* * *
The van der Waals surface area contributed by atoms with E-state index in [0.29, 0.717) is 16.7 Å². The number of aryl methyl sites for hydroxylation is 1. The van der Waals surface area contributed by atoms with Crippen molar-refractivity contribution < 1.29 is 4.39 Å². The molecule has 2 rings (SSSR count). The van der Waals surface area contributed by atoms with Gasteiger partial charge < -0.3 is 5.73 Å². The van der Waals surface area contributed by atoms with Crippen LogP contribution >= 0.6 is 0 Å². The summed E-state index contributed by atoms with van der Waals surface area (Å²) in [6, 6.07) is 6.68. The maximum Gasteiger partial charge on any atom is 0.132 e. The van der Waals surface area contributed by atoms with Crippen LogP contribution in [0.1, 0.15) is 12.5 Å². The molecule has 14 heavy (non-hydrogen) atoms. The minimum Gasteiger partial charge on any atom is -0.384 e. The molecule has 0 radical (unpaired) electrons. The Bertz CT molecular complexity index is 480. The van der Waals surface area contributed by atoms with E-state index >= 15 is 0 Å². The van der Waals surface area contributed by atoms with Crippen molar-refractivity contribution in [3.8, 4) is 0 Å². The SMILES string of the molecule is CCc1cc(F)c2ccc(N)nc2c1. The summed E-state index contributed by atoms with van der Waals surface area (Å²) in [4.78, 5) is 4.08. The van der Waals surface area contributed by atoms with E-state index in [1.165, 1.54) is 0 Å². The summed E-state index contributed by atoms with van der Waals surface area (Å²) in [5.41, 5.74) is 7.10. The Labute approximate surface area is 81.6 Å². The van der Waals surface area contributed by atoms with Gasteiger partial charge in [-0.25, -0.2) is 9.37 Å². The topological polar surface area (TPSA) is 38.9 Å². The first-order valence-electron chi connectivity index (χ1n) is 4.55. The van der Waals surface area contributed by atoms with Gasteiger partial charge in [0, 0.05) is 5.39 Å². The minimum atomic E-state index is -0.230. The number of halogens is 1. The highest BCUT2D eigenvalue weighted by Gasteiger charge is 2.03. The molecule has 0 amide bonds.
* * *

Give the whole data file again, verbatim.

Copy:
The van der Waals surface area contributed by atoms with E-state index in [0.29, 0.717) is 16.7 Å². The number of aryl methyl sites for hydroxylation is 1. The van der Waals surface area contributed by atoms with Crippen molar-refractivity contribution < 1.29 is 4.39 Å². The molecule has 2 rings (SSSR count). The van der Waals surface area contributed by atoms with Gasteiger partial charge < -0.3 is 5.73 Å². The van der Waals surface area contributed by atoms with Crippen LogP contribution >= 0.6 is 0 Å². The summed E-state index contributed by atoms with van der Waals surface area (Å²) in [6, 6.07) is 6.68. The maximum Gasteiger partial charge on any atom is 0.132 e. The van der Waals surface area contributed by atoms with Crippen LogP contribution in [0.1, 0.15) is 12.5 Å². The molecule has 14 heavy (non-hydrogen) atoms. The minimum Gasteiger partial charge on any atom is -0.384 e. The molecule has 0 radical (unpaired) electrons. The Bertz CT molecular complexity index is 480. The van der Waals surface area contributed by atoms with E-state index >= 15 is 0 Å². The van der Waals surface area contributed by atoms with Crippen molar-refractivity contribution in [3.8, 4) is 0 Å². The SMILES string of the molecule is CCc1cc(F)c2ccc(N)nc2c1. The summed E-state index contributed by atoms with van der Waals surface area (Å²) in [4.78, 5) is 4.08. The van der Waals surface area contributed by atoms with E-state index in [1.165, 1.54) is 0 Å². The summed E-state index contributed by atoms with van der Waals surface area (Å²) in [5.41, 5.74) is 7.10. The Labute approximate surface area is 81.6 Å². The van der Waals surface area contributed by atoms with Gasteiger partial charge in [-0.25, -0.2) is 9.37 Å². The topological polar surface area (TPSA) is 38.9 Å². The first-order valence-electron chi connectivity index (χ1n) is 4.55. The van der Waals surface area contributed by atoms with Gasteiger partial charge in [0, 0.05) is 5.39 Å². The minimum atomic E-state index is -0.230. The number of halogens is 1. The highest BCUT2D eigenvalue weighted by Gasteiger charge is 2.03. The molecule has 0 amide bonds.